So what can we do?  How can we maintain our health – emotionally, spiritually and physically – as we shake our former habits and consider making changes and finding support?  Welcoming change – with all the emotional tumult it might stir – is the hardest thing of all… to come by… and to do.  Freeing ourselves from the reins of our self-destructive habits — addiction, pettiness, jealousy, or comparing our lives to those of others is possible.

Consider your goals. What you can do to stay on track? We might reframe our views with a simple change in belief, pushing through the inner opposition we feel – so that we can find depth and meaning… and let go of things that vex us – and our formerly destructive dialogues…

It is when we embrace these challenges and exert ourselves continuously and vigorously, in the face of setbacks, and see our efforts as paths to mastery, that we learn these important lessons.  They’re lessons that get us to think beyond our former realities, and develop ourselves fully.  Consider your curiosities and inspirations.  Listen to the stories by those who wish to tell them. If you choose to learn, I’m certain you’ll find your life changing quickly.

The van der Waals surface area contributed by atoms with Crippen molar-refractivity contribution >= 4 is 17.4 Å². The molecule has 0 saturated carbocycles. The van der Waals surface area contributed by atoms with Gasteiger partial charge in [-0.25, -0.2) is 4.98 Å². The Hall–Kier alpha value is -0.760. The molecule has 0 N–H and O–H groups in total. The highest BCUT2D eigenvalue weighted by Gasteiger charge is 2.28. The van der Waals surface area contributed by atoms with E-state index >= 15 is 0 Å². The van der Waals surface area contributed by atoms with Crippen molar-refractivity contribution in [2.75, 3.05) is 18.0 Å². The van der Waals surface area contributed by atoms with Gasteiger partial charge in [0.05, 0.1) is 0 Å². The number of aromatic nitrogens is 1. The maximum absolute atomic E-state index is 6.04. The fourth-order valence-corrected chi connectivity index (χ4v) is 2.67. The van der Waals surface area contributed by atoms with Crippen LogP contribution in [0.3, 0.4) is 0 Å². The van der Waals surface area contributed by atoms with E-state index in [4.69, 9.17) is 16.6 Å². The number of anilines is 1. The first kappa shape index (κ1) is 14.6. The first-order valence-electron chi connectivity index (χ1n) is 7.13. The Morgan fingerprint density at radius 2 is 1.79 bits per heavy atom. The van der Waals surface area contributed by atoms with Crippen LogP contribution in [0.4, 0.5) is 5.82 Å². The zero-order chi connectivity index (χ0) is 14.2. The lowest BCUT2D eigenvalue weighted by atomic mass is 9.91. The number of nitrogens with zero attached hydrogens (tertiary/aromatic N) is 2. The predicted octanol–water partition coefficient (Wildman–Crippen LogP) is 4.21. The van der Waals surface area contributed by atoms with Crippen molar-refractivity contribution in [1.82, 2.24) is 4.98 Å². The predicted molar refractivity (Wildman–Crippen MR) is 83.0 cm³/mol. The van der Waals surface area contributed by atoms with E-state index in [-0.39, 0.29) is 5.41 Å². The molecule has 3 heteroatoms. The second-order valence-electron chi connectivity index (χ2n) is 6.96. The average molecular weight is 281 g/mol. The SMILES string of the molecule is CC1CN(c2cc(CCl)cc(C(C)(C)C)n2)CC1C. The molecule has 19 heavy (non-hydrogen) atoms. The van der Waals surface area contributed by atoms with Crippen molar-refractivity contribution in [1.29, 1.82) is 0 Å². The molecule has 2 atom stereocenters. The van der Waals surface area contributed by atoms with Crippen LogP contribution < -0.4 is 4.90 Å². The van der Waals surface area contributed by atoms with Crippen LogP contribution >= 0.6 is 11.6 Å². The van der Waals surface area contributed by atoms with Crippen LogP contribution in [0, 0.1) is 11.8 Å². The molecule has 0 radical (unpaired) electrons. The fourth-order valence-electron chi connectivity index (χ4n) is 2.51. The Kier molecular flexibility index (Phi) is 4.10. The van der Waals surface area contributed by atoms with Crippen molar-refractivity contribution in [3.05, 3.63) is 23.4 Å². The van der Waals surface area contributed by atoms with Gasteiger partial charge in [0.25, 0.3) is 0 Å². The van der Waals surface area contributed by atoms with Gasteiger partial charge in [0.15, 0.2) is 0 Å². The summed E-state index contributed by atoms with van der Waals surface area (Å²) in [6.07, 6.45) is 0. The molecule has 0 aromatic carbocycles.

The next time you feel low, put yourself in a growth mindset and confront your self-destructive ways. Learn about addiction, and use it as a basis for growth and the change that follows. Remember disharmony brings the greatest of motivations, if you will for it to.

Free yourself with respect and initiative, and empower yourself with the basic elements of change: self-awareness, taking responsibility, authentic expression, group support and accountability. Stay centered with love and integrity and start with the good. Express appreciation and gratitude when asking yourself, “How much of me have I become?”

Welcome to the New CAST Recovery Blog!

Wednesday, August 5th, 2009

Let’s face it- nobody likes the average business blog. For this reason, we won’t bore you with updates about our new cappuccino machine or recycled content from our other websites. Instead, this blog will be the hub for the young and enthusiastic employees of CAST Recovery to express their passion for recovery from the disease of addiction.

This blog will document releases from our new ventures: CAST Media and CAST Advocacy.

CAST Media is our media outreach organization, with a mission to address the issues of addiction and prevention in a truthful, and maybe even fun, way. Remember the D.A.R.E. program? It won’t be like that.

CAST Advocacy is our social action organization. Our mission is to use online social media outlets to educate and advocate for the pressing issues of addiction and recovery. The internet has provided new and exciting opportunities to reach out to and rally large numbers of people over social and political causes – the many ’causes’ on Facebook with millions of members are evidence of this. We believe that issues of addiction and recovery are under-represented on the web and that it is our responsibility to reach out.

We hope that you will subscribe to our RSS feed and stick around for our updates.